For instance, one of the most effective ways to fight climate change is by limiting deforestation, particularly in the Amazon. But that requires close partnership with the indigenous populations who live there, and making sure they can build livelihoods that don’t sacrifice their environment.

In Peru, for example, illegal logging pilfers precious resources, much from acknowledged Indigenous lands. In partnership with Tetra Tech, we’ve initiated the Pro-Bosques Activity, which works with stakeholders to strengthen Peruvian forest governance.

Critically, the project engages indigenous communities to grow their participation in combating illegal foresting and to increase the Indigenous community’s stake in the forest value chain.

Beyond the natural hazards facing our most vulnerable partner countries, a war in Europe has strained markets for energy, fertilizers, and labor. Not only has Putin’s war driven up prices for the world’s most basic needs, it has also accelerated the likelihood of further conflict, famine, and starvation.

Such a grim outlook needs an incredible force of public, private, and local partnership to measure up. We need to bring more resources to bear to equip local partners with the tools they need to see results that outlast contracts – such as in Ukraine, where USAID is helping to bolster Ukrainian agricultural production and exports to help alleviate the food security crisis exacerbated by the war.

In July, USAID announced a new $100 million dollar Agricultural Resilience Initiative called Agri-Ukraine, which is helping farmers plant, harvest, store, and transport more grain.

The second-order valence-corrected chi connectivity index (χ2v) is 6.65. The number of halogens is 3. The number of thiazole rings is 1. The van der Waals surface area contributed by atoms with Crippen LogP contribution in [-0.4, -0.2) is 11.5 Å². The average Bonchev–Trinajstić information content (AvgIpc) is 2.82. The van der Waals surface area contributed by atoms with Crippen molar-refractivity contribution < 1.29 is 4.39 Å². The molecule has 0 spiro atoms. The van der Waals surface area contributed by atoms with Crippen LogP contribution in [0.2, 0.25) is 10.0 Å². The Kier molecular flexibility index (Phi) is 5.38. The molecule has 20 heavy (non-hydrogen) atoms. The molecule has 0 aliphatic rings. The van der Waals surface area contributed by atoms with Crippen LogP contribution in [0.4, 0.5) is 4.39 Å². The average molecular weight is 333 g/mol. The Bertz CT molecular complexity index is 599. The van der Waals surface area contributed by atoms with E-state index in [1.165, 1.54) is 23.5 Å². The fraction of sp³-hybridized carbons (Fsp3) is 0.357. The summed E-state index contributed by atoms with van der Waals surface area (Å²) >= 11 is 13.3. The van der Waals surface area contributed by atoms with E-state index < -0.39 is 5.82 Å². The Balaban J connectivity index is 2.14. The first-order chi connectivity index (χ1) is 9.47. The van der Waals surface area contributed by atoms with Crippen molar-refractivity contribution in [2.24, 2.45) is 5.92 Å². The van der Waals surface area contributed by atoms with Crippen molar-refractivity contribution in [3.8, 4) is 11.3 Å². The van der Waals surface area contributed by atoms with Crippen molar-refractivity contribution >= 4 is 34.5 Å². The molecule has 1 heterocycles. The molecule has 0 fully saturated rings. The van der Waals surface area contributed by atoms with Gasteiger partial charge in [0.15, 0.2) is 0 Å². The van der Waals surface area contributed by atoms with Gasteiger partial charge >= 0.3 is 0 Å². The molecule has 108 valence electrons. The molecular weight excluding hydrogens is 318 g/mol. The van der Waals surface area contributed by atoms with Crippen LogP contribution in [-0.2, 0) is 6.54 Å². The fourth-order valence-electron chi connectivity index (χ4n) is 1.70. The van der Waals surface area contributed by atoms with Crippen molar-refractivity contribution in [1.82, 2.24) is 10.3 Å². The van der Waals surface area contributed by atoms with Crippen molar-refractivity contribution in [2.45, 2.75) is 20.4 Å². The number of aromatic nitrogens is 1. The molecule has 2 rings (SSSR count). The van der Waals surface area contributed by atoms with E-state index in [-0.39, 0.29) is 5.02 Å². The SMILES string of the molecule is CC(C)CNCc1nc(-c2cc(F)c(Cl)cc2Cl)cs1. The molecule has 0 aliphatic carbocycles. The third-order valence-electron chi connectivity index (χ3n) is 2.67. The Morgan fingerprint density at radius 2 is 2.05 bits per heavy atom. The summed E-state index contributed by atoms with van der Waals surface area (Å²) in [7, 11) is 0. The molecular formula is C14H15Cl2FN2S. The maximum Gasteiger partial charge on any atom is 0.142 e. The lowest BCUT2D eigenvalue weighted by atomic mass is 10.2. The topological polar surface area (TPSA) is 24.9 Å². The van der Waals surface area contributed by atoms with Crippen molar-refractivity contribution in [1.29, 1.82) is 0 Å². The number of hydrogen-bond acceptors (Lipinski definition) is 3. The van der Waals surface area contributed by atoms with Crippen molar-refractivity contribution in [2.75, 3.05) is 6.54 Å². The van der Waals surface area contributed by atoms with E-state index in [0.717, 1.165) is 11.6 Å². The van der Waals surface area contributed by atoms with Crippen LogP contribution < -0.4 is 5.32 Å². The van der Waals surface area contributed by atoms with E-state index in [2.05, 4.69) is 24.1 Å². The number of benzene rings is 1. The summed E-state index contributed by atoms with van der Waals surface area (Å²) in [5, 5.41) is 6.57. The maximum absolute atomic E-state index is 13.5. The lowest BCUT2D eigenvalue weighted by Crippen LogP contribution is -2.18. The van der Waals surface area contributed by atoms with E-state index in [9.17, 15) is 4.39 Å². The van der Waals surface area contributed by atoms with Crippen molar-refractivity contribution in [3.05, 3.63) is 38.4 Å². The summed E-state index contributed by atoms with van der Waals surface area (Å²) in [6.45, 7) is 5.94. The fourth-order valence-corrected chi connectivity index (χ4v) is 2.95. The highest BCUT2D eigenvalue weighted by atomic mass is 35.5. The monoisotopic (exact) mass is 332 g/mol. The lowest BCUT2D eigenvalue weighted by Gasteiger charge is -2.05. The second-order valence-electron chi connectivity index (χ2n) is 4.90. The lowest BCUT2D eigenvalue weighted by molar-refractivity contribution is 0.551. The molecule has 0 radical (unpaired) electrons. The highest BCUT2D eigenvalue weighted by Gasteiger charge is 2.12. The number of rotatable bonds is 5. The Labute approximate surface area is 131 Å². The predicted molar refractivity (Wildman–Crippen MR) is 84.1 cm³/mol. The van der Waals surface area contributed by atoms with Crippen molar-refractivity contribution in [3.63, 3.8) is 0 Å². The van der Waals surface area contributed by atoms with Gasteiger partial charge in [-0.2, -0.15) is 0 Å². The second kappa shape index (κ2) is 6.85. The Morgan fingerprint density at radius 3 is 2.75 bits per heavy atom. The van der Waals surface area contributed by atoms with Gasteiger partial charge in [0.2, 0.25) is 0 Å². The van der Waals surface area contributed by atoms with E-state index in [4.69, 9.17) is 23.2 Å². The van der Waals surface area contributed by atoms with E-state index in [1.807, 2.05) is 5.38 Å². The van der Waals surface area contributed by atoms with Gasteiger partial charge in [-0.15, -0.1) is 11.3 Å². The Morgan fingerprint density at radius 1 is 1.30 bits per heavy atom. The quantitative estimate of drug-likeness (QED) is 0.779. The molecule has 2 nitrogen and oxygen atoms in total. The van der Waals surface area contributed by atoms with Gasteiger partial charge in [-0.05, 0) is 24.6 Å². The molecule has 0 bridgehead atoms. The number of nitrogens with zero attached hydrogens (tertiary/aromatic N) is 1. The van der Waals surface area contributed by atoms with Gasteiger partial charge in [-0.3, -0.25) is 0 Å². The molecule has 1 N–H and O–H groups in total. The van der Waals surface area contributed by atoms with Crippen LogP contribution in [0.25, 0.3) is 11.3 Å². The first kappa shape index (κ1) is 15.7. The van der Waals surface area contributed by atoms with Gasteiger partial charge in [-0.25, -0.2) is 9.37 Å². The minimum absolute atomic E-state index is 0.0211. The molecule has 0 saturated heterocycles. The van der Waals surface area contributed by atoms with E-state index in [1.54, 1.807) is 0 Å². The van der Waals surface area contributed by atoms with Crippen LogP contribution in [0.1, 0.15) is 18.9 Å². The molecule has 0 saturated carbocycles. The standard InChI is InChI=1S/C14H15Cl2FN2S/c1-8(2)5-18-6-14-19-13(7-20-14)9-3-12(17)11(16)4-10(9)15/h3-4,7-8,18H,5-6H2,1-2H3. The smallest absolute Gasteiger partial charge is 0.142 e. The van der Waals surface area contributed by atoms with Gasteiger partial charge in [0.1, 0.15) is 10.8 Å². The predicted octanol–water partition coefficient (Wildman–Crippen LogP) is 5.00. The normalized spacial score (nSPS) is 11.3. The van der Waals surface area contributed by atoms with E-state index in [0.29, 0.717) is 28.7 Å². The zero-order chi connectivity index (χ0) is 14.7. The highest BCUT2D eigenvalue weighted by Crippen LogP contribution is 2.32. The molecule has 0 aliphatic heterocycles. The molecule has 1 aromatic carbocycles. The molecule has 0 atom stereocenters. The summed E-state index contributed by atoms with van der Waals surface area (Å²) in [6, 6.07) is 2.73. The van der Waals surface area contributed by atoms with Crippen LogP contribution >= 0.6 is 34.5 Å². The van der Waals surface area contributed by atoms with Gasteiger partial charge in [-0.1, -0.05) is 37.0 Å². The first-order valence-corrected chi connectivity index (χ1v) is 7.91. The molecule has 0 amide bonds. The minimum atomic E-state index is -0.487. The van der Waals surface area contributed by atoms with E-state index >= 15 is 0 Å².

The prime recipient Chemonics is working with their sub-awardee, the Ukrainian Agrarian Council to map damage to crop fields and provide grain storage for 1.7 million metric tons of grain. They even helped reestablish a local baker after he was forced to relocate.

As those efforts show, we need all of you to help build capacity in communities, industries, civil society, and governments to deliver meaningful and equitable welfare gains.

Our localization agenda is not a siloed initiative, but a way of doing business that informs how we respond to all of our work. As we respond to these priorities, we do so through a lens of locally-led development.

Many of you already know what these local partnerships look like. And you heard last year from Administrator Power about the targets we’ve set to put local actors in charge of their own futures.

What I want to impart today is that we need your support and partnership and innovation to help us reach our goals – specifically our Local Voices target, meaning half of every dollar we spend puts local communities in the lead on projects that impact their futures.

As USAID’s traditional implementing partners, you’re in a position to help us put local organizations in the lead, give them the space and resources needed to grow, and empower them to exercise their own leadership.

That’s the model of development that we’re pursuing because it’s how we can achieve sustainable results.

It’s a model informed by conversations with many of you, and I hope we can continue to rely on your feedback and support.

Thank you, and I look forward to our discussion.

2022 Global Food Crisis PREPARE Initiative